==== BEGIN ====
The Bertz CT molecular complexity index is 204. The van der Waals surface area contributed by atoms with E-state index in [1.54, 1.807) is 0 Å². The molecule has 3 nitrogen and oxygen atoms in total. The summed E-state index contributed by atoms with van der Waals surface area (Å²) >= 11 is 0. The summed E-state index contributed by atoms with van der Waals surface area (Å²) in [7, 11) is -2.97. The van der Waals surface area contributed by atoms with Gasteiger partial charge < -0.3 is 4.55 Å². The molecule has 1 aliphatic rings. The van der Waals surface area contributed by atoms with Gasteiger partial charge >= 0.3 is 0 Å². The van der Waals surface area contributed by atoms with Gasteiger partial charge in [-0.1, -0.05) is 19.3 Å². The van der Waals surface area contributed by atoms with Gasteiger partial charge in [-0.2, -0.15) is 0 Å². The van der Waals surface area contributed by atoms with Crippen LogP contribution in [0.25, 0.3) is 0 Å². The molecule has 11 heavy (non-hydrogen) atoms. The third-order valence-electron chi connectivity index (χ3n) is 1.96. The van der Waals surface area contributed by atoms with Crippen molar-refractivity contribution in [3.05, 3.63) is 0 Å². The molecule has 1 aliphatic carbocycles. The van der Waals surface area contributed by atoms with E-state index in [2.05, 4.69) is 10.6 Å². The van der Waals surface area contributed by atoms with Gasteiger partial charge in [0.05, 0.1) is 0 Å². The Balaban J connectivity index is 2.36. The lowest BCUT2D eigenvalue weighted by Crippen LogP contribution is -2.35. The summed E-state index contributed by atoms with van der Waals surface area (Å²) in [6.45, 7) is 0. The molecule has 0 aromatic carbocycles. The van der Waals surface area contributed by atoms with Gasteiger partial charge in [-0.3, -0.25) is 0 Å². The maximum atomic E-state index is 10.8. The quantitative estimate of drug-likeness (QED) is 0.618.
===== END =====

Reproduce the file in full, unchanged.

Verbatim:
The Bertz CT molecular complexity index is 204. The van der Waals surface area contributed by atoms with E-state index in [1.54, 1.807) is 0 Å². The molecule has 3 nitrogen and oxygen atoms in total. The summed E-state index contributed by atoms with van der Waals surface area (Å²) >= 11 is 0. The summed E-state index contributed by atoms with van der Waals surface area (Å²) in [7, 11) is -2.97. The van der Waals surface area contributed by atoms with Gasteiger partial charge < -0.3 is 4.55 Å². The molecule has 1 aliphatic rings. The van der Waals surface area contributed by atoms with Gasteiger partial charge >= 0.3 is 0 Å². The van der Waals surface area contributed by atoms with Gasteiger partial charge in [-0.1, -0.05) is 19.3 Å². The van der Waals surface area contributed by atoms with Gasteiger partial charge in [-0.2, -0.15) is 0 Å². The van der Waals surface area contributed by atoms with Crippen LogP contribution in [0.25, 0.3) is 0 Å². The molecule has 11 heavy (non-hydrogen) atoms. The third-order valence-electron chi connectivity index (χ3n) is 1.96. The van der Waals surface area contributed by atoms with Crippen molar-refractivity contribution in [3.05, 3.63) is 0 Å². The molecule has 1 aliphatic carbocycles. The van der Waals surface area contributed by atoms with E-state index in [2.05, 4.69) is 10.6 Å². The van der Waals surface area contributed by atoms with Gasteiger partial charge in [0.05, 0.1) is 0 Å². The Balaban J connectivity index is 2.36. The lowest BCUT2D eigenvalue weighted by Crippen LogP contribution is -2.35. The summed E-state index contributed by atoms with van der Waals surface area (Å²) in [6.45, 7) is 0. The molecule has 0 aromatic carbocycles. The van der Waals surface area contributed by atoms with Gasteiger partial charge in [-0.3, -0.25) is 0 Å². The maximum atomic E-state index is 10.8. The quantitative estimate of drug-likeness (QED) is 0.618.